Thursday, December 12, 2013

What were we reading 50 years ago?



Do you remember 1963?  Most everyone remembers the assassination of President John F. Kennedy, but many other things happened that year as well--the Beatles's first US single was released (Please Please Me, in case you're wondering), the soap operas General Hospital and The Doctors premiered on TV, and Nelson Mandela's conspiracy trial began.  I've always been fascinated by 1963, so as a librarian, I started wondering what people were reading that year. Some of the books published that year are still well-known and remain in print to this day.

Check out these 1963 books, and many others, on display at the Warrenton Library through December 16:
  • Sword at Sunset, by Rosemary Sutcliff.  This is a classic fictionalized account of the life of King Arthur.  I remember reading this one as a teenager, and thinking it was one of the best books I'd ever read.
  • Planet of the Apes, by Pierre Boulle.  How many movies has this book launched?
  • The Mother Hunt, by Rex Stout.  Another book in Stout's popular Nero Wolfe series.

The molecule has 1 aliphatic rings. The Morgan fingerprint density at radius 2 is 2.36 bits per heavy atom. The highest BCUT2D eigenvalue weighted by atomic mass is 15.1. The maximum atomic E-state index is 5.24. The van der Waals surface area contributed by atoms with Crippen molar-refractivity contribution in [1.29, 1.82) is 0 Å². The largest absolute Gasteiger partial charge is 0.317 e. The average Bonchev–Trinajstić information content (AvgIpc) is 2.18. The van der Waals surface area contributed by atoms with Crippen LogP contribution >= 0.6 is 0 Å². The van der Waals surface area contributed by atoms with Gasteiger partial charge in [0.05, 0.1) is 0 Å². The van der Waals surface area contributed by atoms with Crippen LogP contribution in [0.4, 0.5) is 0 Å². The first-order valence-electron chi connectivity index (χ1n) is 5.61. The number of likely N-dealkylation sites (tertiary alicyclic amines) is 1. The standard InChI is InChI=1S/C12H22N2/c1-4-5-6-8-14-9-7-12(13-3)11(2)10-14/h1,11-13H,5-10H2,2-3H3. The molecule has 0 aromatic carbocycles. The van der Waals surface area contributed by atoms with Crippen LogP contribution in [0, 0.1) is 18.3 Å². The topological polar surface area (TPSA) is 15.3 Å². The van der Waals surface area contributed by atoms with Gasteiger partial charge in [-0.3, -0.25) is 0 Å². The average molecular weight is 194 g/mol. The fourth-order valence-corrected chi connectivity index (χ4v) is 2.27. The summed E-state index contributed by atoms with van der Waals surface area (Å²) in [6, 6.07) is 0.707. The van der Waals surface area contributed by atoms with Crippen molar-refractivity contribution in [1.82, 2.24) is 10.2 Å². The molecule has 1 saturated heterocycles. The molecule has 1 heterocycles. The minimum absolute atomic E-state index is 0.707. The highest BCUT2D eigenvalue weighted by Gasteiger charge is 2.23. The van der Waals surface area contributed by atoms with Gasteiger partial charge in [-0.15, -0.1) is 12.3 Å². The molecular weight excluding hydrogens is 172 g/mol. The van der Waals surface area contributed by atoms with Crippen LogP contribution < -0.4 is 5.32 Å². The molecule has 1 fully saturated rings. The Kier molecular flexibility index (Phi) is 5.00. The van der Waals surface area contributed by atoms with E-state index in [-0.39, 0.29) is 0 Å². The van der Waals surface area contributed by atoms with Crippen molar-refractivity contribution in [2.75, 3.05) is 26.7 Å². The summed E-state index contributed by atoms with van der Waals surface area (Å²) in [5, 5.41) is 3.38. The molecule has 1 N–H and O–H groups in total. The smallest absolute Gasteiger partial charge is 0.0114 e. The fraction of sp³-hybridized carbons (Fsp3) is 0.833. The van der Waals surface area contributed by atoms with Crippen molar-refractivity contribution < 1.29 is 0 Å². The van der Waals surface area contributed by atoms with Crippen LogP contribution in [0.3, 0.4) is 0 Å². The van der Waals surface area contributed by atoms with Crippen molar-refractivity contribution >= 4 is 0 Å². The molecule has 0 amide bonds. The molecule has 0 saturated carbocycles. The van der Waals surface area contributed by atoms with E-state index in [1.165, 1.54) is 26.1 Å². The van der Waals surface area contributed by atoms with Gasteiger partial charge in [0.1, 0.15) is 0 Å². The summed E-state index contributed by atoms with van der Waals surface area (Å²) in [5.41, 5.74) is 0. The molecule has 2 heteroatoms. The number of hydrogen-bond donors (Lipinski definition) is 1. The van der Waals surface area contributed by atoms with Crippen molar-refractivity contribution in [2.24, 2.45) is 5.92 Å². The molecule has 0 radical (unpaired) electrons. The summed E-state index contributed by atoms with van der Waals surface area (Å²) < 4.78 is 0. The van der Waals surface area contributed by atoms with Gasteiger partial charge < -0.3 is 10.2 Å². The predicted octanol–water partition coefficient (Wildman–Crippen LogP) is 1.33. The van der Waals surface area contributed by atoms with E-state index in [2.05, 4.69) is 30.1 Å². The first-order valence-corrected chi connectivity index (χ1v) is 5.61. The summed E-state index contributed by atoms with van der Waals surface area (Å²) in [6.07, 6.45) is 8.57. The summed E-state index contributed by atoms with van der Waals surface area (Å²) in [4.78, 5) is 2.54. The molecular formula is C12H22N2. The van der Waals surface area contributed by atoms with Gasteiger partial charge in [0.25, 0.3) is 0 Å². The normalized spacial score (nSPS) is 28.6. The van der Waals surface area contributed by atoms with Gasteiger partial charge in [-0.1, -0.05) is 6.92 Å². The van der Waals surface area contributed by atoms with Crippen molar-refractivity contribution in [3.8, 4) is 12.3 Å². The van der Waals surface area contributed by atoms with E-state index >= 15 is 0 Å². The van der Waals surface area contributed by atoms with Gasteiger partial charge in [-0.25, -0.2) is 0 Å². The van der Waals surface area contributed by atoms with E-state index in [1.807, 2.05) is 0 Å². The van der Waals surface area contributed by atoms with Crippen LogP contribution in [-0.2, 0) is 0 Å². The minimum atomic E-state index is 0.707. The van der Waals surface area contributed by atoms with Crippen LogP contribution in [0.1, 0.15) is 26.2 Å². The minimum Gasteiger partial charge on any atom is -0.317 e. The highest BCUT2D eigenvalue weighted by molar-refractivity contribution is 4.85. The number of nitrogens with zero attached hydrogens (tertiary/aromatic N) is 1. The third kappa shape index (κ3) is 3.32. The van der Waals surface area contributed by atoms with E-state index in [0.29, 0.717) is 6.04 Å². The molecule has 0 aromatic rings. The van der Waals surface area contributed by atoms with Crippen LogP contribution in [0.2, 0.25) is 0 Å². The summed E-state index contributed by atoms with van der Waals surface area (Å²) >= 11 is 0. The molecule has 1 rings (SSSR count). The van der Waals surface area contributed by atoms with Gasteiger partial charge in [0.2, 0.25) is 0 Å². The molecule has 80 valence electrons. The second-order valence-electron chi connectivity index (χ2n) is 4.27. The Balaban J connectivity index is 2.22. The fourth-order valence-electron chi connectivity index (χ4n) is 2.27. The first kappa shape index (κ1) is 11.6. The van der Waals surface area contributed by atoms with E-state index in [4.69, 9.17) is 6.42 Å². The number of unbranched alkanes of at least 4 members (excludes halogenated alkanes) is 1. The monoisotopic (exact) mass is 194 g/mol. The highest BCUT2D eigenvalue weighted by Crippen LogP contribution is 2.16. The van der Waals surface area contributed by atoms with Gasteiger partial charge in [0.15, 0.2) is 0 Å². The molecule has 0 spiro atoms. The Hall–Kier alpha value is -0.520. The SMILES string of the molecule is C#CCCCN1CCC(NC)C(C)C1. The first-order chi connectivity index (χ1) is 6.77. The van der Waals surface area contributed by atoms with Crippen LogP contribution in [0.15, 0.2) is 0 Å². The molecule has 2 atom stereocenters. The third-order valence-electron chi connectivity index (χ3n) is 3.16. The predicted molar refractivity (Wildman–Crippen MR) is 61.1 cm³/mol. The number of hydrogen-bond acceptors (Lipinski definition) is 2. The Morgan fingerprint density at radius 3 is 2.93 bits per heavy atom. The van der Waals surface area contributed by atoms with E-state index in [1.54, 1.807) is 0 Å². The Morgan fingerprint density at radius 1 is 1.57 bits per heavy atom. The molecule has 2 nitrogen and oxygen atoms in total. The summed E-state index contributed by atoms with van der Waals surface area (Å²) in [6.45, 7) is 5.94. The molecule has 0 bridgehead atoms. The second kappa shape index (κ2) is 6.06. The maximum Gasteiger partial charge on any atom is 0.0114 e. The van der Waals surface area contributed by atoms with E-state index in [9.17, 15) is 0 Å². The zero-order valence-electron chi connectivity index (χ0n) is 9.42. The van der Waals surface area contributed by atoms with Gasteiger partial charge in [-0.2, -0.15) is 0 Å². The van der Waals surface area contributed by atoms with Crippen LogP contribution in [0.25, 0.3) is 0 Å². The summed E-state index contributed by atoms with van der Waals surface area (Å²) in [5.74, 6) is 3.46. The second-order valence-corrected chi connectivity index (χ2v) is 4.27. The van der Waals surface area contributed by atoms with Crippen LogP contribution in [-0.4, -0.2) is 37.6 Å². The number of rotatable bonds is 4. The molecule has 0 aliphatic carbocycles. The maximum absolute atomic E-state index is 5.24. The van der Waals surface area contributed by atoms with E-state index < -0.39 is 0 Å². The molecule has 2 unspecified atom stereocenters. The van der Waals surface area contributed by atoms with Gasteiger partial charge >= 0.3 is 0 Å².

• The Clocks, by Agatha Christie.  One of the later Hercule Poirot mysteries.
  • The Shoes of the Fisherman, by Morris West.  Fiction about an obscure Ukranian bishop who becomes pope.   This book was later made into a movie starring Anthony Quinn.
  • False Colours, by Georgette Heyer.  If you like Regency romances, check this one out.
  • The Civil War:  A Narrative, Volume 2:  Fredericksburg to Meridian, by Shelby Foote.  Foote's three volume Civil War set is very detailed and remains in print today.
  • The Feminine Mystique, by Betty Friedan.  Revolutionary for its time, this is still considered a classic feminist text.
Vicky @ Warrenton

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